Tuesday, December 19, 2006

Genesis I Completes Successful Launch into Space

Inside Genesis I after successful inflation in space. Source: Bigelow Aerospace

The first huge step was completed in the Genesis project by Bigelow Aerospace. On July 12, 2006 the Genesis I module was launched on a Dnepr booster from the Yasny Launch Base in Siberia. According to the Bigelow Aerospace website (see page) the 1/3 scale model completed all its assigned tasks.

The exclusive article from Space.com reports,

"Thanks to a boost today from a Russian and Ukrainian rocket-for-hire company, a U.S. private space firm has sent a novel expandable module toward Earth orbit—and a step forward in providing commercial space habitats.

Bigelow Aerospace of North Las Vegas, Nevada is flying prototype hardware that the firm anticipates will advance habitable structures in space to carry out research and manufacturing, among other tasks. continue reading..."

Outside Genesis I after successful inflation in space. Source: Bigelow Aerospace

Genesis II has a launch date set for January 30, 2007 and looks to be on schedule. The Genesis II will run similar tests but will also allow non-employees to pay for small objects to be sent aboard the module for $295. Not too bad of a price to be able to brag that you sent a picture of yourself into space. I mean how many people can say they have a photo of themselves in space?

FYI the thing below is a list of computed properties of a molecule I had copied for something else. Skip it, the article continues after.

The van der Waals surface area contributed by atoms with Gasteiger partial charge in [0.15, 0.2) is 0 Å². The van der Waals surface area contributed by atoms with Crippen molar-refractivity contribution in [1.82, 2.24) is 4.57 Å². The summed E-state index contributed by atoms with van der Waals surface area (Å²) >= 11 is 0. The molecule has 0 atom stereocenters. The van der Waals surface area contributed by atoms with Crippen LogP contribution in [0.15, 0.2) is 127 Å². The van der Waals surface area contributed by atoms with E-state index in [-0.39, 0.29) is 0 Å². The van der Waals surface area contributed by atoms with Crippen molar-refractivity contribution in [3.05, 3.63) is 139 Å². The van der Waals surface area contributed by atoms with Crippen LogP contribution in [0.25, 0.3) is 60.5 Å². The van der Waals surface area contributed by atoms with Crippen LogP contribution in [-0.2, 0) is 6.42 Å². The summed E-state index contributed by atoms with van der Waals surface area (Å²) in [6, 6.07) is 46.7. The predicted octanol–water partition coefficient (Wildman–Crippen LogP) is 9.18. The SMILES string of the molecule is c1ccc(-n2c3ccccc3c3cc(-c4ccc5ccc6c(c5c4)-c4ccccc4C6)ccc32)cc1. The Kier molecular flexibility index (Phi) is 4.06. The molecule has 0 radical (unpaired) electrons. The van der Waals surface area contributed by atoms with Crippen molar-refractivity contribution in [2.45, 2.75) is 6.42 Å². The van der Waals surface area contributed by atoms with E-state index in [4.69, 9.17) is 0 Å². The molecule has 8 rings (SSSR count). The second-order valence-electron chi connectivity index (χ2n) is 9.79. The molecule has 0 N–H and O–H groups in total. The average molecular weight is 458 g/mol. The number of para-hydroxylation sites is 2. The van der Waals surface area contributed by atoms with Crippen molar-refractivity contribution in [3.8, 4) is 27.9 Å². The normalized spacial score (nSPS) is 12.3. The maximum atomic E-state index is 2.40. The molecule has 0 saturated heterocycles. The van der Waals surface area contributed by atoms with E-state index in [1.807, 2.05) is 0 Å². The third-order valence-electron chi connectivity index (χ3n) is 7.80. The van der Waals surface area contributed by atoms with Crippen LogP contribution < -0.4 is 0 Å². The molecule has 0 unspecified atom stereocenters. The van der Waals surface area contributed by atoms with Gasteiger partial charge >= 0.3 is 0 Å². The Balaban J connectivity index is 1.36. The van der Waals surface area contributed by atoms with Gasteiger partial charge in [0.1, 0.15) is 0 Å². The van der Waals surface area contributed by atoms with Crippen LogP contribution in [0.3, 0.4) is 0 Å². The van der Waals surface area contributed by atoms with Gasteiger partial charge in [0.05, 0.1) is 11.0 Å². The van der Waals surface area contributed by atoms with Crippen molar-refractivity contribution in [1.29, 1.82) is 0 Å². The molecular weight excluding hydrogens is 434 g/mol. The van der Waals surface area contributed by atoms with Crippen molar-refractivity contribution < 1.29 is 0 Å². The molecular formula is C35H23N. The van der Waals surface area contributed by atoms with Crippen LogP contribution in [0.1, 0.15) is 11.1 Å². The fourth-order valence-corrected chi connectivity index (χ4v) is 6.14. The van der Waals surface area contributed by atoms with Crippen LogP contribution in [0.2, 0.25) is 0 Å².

Anyways, the Genesis project is the precursor to the Nautilus space station module-- a 45 ft. X 22ft. inflatable SPACE HOTEL. It was initially a design concept by NASA that was inevitably trashed. That's where Robert Bigelow comes along and purchases the TransHab technology from them. Bigelow plans to produce several of the Nautilus Transhabs with a cool asking price of $100 million.

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Unknown said...

Thats neat. I always assumed space was reserved for governments. Do you need a permit to put something in the atmosphere?

Pat said...

Ha, thats an interesting question. I decided to wiki that and it turns out that there is a 98 nation Outer Space Treaty that says a nation must "authorize and supervise national space activities." That means any space activities, non-commercial and commercial alike.

While looking that up I stumbled upon something I might use for a future article so thanks for the inspiration :).

梁爵 said...